Attend Government Contracting EventsAs with basically any aspect of growing a business, education and networking can go a long way when it comes to government contracting. And there are plenty of events out there that can help. OPEN Forum, for instance, hosts educational events for small businesses looking to make the most of government contracting. Through these events, you can access valuable resources to learn more about getting government contracts, as well as network with others in your industry and meet actual government buyers.
Find a Strategic Teaming PartnerEven if your business is in an industry that sets aside a portion of its government contracts to women owned small businesses, those contracts only have to actually go to women owned businesses if there are at least two such businesses that apply. So if you apply for contracts where you’re the only one, those set-asides won’t benefit your business. But Martin-Rosa recommends networking with other women in your industry who are interested in government contracts so you can apply for some of the same ones in order to help each other’s chances of securing those contracts.
Research the Agency’s MissionEach government agency has its own mission and goals. So when applying for contracts, it helps to tailor your bid to the specific agency, rather than utilizing a one-size-fits-all approach. Before submitting a bid, do some research on the agency’s mission so you can make it as appealing as possible.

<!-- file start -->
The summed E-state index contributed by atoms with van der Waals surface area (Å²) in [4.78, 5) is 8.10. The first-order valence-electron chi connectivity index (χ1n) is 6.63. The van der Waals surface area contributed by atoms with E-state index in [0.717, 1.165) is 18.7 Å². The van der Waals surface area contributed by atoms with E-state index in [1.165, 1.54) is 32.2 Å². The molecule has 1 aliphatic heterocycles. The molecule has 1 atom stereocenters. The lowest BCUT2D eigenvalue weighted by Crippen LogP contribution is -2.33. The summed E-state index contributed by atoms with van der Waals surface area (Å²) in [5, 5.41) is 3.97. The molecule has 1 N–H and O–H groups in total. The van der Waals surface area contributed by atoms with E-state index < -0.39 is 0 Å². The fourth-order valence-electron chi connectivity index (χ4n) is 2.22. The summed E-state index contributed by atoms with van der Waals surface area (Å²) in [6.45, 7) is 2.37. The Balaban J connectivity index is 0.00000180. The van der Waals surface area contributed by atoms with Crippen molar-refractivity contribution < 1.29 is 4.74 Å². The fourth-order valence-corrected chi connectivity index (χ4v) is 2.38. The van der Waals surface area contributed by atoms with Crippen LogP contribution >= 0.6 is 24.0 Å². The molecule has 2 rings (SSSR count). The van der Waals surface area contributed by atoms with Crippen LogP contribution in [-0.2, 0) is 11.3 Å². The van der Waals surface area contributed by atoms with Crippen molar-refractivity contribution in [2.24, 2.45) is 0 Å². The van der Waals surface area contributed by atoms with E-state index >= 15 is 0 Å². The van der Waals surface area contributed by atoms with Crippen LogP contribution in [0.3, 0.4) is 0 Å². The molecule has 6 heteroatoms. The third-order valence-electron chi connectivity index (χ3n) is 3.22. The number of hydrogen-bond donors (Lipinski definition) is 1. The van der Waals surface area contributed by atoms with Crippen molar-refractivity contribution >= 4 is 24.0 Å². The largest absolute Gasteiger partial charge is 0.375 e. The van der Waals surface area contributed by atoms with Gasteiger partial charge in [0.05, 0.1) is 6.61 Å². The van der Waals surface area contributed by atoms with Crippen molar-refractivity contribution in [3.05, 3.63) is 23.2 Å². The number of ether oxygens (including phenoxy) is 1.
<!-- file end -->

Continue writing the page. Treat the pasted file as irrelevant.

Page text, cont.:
Keep At ItGovernment contracting isn’t an easy process. The government is supposed to allocate about a quarter of its contracts to small businesses in the U.S. And about 5 percent is meant to go to women owned small businesses. But the government doesn’t always meet those goals. So it’s important to keep going and improve your strategy over time.
by Jonathan Shieber | Oct 13, 2017
Influencer marketing is the “in” thing right now that all the hip brands are using to stay relevant with their even hipper young audiences.
While it used to be the province of big brands cutting big deals with big influencers, there’s a second or third tier to the influencer market — one that’s more targeted to specific niches — and one that’s been hard for small and medium-sized businesses to crack.
Well, Unity Influence believes it has a low-cost, machine-learning-enabled solution to connect these micro-influencers with the small businesses who want to use their targeted reach for marketing purposes … and open up a new category to the benefits of influencer pitches. And the company just launched from its private beta to take on new customers.
The company, currently working out of offices in South San Francisco and Los Angeles, was founded by Jacobo Lumbreras, who previously worked for the employee assessment service Yoi Corp., and Patrick Ip, who previously ran small and medium-sized business retention for Google’s AdWords business.
The two men are members of the Kairos Society, and first met at StartingBloc, a fellowship and training program for social entrepreneurs.
Both had been mulling how to build an influencer marketing engine that would be more accessible to small businesses… and arguably more successful than the standard AdWords campaigns and Facebook ads that are the typical ways that small businesses drive traffic online.
Despite the lack of transparency or data on the efficacy of influencer marketing, Ip and Lumbreras see an opportunity to expand the existing market and bring some technological efficiency to the process.